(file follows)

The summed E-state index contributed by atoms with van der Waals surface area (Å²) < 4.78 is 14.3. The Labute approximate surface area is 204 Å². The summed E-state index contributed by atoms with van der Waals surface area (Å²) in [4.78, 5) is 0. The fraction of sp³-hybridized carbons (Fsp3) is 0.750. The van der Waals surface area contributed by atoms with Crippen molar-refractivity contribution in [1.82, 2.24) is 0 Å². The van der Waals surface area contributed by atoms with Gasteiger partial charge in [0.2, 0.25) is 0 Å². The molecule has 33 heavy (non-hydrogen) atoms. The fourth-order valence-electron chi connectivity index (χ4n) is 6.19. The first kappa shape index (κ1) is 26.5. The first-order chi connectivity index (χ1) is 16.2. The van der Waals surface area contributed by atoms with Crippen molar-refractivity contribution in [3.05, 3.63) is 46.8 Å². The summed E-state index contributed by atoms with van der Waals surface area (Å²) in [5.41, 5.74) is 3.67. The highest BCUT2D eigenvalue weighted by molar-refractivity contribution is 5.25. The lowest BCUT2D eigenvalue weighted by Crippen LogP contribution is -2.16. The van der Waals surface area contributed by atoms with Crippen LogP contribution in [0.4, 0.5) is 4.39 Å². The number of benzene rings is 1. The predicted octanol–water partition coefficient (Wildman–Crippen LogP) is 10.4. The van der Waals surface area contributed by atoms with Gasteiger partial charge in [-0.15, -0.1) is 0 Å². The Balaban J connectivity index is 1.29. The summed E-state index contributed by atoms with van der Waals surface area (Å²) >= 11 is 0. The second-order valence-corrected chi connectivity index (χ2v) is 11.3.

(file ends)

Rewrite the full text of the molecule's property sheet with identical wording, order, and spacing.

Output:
The summed E-state index contributed by atoms with van der Waals surface area (Å²) < 4.78 is 14.3. The Labute approximate surface area is 204 Å². The summed E-state index contributed by atoms with van der Waals surface area (Å²) in [4.78, 5) is 0. The fraction of sp³-hybridized carbons (Fsp3) is 0.750. The van der Waals surface area contributed by atoms with Crippen molar-refractivity contribution in [1.82, 2.24) is 0 Å². The van der Waals surface area contributed by atoms with Gasteiger partial charge in [0.2, 0.25) is 0 Å². The molecule has 33 heavy (non-hydrogen) atoms. The fourth-order valence-electron chi connectivity index (χ4n) is 6.19. The first kappa shape index (κ1) is 26.5. The first-order chi connectivity index (χ1) is 16.2. The van der Waals surface area contributed by atoms with Crippen molar-refractivity contribution in [3.05, 3.63) is 46.8 Å². The summed E-state index contributed by atoms with van der Waals surface area (Å²) in [5.41, 5.74) is 3.67. The highest BCUT2D eigenvalue weighted by molar-refractivity contribution is 5.25. The lowest BCUT2D eigenvalue weighted by Crippen LogP contribution is -2.16. The van der Waals surface area contributed by atoms with Crippen LogP contribution in [0.4, 0.5) is 4.39 Å². The number of benzene rings is 1. The predicted octanol–water partition coefficient (Wildman–Crippen LogP) is 10.4. The van der Waals surface area contributed by atoms with Gasteiger partial charge in [-0.15, -0.1) is 0 Å². The Balaban J connectivity index is 1.29. The summed E-state index contributed by atoms with van der Waals surface area (Å²) >= 11 is 0. The second-order valence-corrected chi connectivity index (χ2v) is 11.3.